The changing landscape of legal careers
Recruitment in the legal sector has changed dramatically in recent times. The traditional image of graduates from top universities driving expensive cars and being paid handsomely hardly reflects life inside a typical law firm today.
This is evidenced by the vast number of highly paid CILEx (Chartered Institute of Legal Executives), Licensed Conveyancers and apprentices now working in firms of all shapes and sizes. Following the introduction of the Apprenticeship Levy many law firms we know are also recruiting 16-18 year olds through apprenticeship training programmes. In short, there are now so many different options to go into the profession.
It’s incredibly refreshing to see people from varied backgrounds and qualifications coming into law. Drawing from a cross section of society is a better reflection of society itself, with teams who have overcome various challenges and perhaps have different expectations and values. This changing landscape ensures the legal profession is much more accessible than it ever has been and people shouldn’t be put off – whatever their background.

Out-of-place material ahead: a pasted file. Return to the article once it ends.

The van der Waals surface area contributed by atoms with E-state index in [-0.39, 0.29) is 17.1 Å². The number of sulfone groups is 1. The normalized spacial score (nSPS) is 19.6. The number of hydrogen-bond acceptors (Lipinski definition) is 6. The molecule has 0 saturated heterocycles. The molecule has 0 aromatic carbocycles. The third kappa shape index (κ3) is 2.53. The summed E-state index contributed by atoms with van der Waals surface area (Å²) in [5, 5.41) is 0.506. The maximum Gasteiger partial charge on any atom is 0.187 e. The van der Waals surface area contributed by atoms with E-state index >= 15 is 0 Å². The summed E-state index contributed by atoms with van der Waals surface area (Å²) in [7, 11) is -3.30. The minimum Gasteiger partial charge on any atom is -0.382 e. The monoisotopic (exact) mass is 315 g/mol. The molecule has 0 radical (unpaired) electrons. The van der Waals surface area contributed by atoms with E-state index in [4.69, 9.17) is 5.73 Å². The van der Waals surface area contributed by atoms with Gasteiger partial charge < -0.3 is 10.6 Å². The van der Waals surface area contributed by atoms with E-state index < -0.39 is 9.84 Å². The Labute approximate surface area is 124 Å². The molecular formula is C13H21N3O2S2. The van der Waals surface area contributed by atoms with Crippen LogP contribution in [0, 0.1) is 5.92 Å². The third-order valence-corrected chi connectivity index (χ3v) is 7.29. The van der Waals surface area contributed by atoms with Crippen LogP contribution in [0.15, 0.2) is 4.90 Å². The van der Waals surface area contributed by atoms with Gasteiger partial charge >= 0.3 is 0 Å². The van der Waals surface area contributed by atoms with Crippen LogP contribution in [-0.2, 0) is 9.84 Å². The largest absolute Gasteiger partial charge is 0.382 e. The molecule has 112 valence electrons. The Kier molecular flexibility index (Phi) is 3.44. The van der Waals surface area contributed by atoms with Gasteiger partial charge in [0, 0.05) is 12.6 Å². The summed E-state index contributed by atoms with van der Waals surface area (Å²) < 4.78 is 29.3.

I welcome these changes, when they changed the qualification route for CILEx, it opened up the talent pool and made the market more competitive on price across many areas of law – this is especially good for consumers and it’s also great for the sustainability of law firms. Having a wide professional talent pool is helping to make legal services more accessible to people of diverse backgrounds, which is important.
Experience is key; many alternatively qualified individuals have qualified on the job – putting their experience and hard work towards their certification. For those who can’t, or didn’t go to university, this is crucial as it means you can ‘learn and earn’ rather than start your career with a pile of debt. For those looking to qualify through the traditional route, I would remind you to plan ahead and be determined to get to where you want to be. Make that debt mean something!
Some paralegals that have gone through the CILEx route and then perhaps decided to qualify as a solicitor have often got ten more years of experience in legal services than a traditional NQ solicitor. The respect gap is closing between solicitors, CILEx and Liscenced Conveyancers, and sets the tone for the future.
Ultimately, it is about recruiting and retaining skilled and productive employees and supplying this talent is our business.